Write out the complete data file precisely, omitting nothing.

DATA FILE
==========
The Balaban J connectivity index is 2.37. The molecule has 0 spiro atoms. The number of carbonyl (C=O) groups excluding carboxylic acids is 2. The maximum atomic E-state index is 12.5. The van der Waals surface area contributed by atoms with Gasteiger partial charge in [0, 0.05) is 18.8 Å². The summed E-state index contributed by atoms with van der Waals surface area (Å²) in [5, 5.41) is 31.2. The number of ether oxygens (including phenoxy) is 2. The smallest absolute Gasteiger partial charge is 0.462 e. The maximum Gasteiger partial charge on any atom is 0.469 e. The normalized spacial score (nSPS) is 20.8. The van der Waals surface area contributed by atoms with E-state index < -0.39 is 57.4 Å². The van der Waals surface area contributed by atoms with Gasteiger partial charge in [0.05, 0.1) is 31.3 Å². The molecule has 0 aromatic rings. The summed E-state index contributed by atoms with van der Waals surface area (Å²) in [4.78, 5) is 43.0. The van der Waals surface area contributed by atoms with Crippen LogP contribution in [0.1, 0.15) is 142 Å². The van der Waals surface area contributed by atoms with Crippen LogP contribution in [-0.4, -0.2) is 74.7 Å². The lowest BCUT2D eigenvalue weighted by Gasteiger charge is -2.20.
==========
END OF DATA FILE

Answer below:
The Balaban J connectivity index is 2.37. The molecule has 0 spiro atoms. The number of carbonyl (C=O) groups excluding carboxylic acids is 2. The maximum atomic E-state index is 12.5. The van der Waals surface area contributed by atoms with Gasteiger partial charge in [0, 0.05) is 18.8 Å². The summed E-state index contributed by atoms with van der Waals surface area (Å²) in [5, 5.41) is 31.2. The number of ether oxygens (including phenoxy) is 2. The smallest absolute Gasteiger partial charge is 0.462 e. The maximum Gasteiger partial charge on any atom is 0.469 e. The normalized spacial score (nSPS) is 20.8. The van der Waals surface area contributed by atoms with E-state index < -0.39 is 57.4 Å². The van der Waals surface area contributed by atoms with Gasteiger partial charge in [0.05, 0.1) is 31.3 Å². The molecule has 0 aromatic rings. The summed E-state index contributed by atoms with van der Waals surface area (Å²) in [4.78, 5) is 43.0. The van der Waals surface area contributed by atoms with Crippen LogP contribution in [0.1, 0.15) is 142 Å². The van der Waals surface area contributed by atoms with Crippen LogP contribution in [-0.4, -0.2) is 74.7 Å². The lowest BCUT2D eigenvalue weighted by Gasteiger charge is -2.20.